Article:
I loved the voice, the tone, the interweaving of past and present. And I loved learning about the Philippine culture. I could almost taste the food, smell the ripe foliage, feel the heat. I learned about the hard years of Spanish rule, the role of the church, and the poverty of the lower classes. There are lessons in everyday living. And some moving love stories. This book has everything. The author, however, has been criticized for getting distances between places confused and for misspelling Tagalog words. As an American, however, I was not aware of these small details. I was totally caught up in the story and found myself thinking about the characters long after I put the book down for the day. This is a simply wonderful book and I highly recommend it.
In the wartime Philipines, several families gather in a cellar to hide from the Japanese soldiers who terrorize the Filipino population. To pass the time and quell the pains of hunger, they tell each other stories, which are without a doubt the best part of the novel. Rich with Filipino myth and magical realism, each story reveals something not only about the characters, but about this long-ignored but proud Pacific culture. The story of war, which plays out simultaneously, is less captivating, but that's only because of the superb quality of the stories, which would be hard for any writer to top. Still, the story of these people, caught between the Japanese and the Americans, illuminates a part of the war that many of us have never really learned about.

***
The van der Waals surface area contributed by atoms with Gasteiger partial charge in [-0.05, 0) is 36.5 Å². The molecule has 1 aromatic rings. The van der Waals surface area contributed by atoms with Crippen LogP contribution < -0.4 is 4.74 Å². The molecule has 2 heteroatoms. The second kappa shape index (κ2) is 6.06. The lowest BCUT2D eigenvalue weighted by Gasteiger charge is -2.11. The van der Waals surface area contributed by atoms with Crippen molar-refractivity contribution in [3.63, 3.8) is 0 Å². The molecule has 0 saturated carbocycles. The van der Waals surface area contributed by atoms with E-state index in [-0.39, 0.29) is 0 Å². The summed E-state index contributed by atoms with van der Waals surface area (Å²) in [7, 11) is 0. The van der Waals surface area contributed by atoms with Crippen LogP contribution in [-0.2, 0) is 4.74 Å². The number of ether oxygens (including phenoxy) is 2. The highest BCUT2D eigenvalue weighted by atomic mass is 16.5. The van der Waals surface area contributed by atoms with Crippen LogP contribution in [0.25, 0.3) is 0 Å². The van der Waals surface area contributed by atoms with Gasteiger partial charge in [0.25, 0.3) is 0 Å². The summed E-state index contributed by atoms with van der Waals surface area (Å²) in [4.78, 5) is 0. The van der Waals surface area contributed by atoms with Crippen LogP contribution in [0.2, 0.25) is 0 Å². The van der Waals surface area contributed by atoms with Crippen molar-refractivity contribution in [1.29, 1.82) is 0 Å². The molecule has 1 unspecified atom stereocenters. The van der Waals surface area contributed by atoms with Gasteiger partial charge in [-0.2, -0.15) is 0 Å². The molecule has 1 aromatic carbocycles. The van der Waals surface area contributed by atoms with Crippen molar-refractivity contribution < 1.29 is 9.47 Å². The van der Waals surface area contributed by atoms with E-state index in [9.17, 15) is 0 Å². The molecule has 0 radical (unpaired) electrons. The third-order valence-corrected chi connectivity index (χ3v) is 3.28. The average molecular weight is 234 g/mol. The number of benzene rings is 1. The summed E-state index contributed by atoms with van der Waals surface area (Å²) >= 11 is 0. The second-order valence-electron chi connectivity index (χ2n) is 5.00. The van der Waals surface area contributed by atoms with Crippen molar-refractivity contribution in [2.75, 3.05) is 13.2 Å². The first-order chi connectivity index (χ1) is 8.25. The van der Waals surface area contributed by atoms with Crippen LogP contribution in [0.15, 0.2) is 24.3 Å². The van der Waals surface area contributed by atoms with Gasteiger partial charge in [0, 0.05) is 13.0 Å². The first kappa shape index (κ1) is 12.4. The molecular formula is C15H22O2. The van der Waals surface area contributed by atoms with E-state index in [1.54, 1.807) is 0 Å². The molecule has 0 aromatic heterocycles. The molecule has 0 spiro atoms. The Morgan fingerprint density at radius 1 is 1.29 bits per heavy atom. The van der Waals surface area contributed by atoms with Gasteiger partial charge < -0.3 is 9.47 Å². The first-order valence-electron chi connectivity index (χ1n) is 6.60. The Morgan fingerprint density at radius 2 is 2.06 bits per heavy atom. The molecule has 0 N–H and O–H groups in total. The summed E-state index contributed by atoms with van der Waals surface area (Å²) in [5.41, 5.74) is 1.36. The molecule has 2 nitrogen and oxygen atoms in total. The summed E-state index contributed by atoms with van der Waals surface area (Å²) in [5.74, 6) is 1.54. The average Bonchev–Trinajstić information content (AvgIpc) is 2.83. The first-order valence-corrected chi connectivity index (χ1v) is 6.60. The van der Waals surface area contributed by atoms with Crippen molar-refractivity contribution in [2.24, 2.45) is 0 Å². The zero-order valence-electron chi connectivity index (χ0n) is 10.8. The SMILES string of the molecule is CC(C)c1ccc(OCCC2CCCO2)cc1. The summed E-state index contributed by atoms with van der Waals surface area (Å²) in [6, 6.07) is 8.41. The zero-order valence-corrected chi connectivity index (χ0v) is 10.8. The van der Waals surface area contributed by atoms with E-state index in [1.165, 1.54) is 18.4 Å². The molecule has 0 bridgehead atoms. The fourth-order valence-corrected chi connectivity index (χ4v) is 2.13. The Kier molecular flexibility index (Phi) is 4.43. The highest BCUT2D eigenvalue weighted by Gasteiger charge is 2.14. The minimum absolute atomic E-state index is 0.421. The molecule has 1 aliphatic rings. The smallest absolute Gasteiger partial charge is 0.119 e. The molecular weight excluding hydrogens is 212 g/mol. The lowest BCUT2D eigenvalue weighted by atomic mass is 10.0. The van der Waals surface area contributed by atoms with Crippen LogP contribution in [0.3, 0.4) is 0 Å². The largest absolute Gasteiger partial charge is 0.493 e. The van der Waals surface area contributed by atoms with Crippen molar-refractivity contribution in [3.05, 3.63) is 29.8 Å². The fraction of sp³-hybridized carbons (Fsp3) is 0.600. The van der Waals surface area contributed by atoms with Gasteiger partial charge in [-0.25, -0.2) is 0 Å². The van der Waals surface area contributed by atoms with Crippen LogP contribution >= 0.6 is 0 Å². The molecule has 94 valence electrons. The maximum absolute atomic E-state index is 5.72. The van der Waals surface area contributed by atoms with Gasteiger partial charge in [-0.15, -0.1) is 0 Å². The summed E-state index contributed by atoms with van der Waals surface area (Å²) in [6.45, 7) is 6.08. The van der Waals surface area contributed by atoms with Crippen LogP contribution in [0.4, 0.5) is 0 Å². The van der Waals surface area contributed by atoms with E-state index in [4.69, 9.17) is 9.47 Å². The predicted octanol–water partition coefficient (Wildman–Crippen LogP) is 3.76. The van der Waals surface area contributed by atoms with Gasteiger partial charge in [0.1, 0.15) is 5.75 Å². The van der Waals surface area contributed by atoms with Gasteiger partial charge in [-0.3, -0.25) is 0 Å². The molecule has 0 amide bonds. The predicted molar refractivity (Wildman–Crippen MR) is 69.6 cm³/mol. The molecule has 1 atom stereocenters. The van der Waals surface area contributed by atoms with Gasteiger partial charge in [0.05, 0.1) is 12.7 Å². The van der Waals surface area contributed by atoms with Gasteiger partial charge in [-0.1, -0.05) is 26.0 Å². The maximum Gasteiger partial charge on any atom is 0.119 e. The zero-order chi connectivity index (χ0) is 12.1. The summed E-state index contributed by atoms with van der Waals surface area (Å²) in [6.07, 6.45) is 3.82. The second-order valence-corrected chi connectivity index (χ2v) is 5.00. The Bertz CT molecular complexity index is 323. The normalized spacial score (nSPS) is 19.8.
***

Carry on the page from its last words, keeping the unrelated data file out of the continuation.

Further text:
This is a triumphant, beautifully written book, which stayed with me a long time after I finished it. Very highly recommended.
The basic story is told from three different points of view; that of Alejandro, the oldest brother of a family hiding in their basement during the Japanese occupation, with neighbors and friends, Isabelle, the oldest daughter, and Domingo Matapang, a guerilla fighter trying to save his country and family. Intermingled are stories from some of the most wonderfully entertaining group of people sharing the cellar with Alejandro and Isabelle's family.
What these main characters had to go through will tear your heart out; some of the stories will gladden you and make you smile, all will tug at your heart strings.
I couldn't put this book down! I was totally involved with what was happening in the Phillipines, what was happening to the characters, how they were going to come through such horrendous conditions and treatment, and through it all the history and legends of the people of the Phillipines was amazing. What a wonderful tribute to the strength and heart of an amazing culture.
I can't reccomend this book strong enough, I loved it!!!
For a first novel, Ms. Holthe's "When the Elephants Dance" is a marvelous piece of work. I did get a bit irritated by the misspelled and mis-phrased Tagalog words and statements, some details on fauna, and also the lapses in time judgment (crossing over to Coron, Palawan and back to Manila in less than a day). For that, I fault the editors. Nonetheless, I consider those trivial in the face of great storylines and lyric and magical narratives of the allegorical stories. I grew intimate with each of the narrators and the stories they both told and heard.
I wish the novel never ended. When I finished the book, I felt that that world was gone and I had to say goodbye to my new friends and lovers.
I hope Ms. Holthe continues to write and I eagerly await her second opus. I think her first novel is just heralding whatever comes next.
She's got a remarkable voice, and with "When the Elephants Dance," Tess Uriza Holthe is just clearing her throat.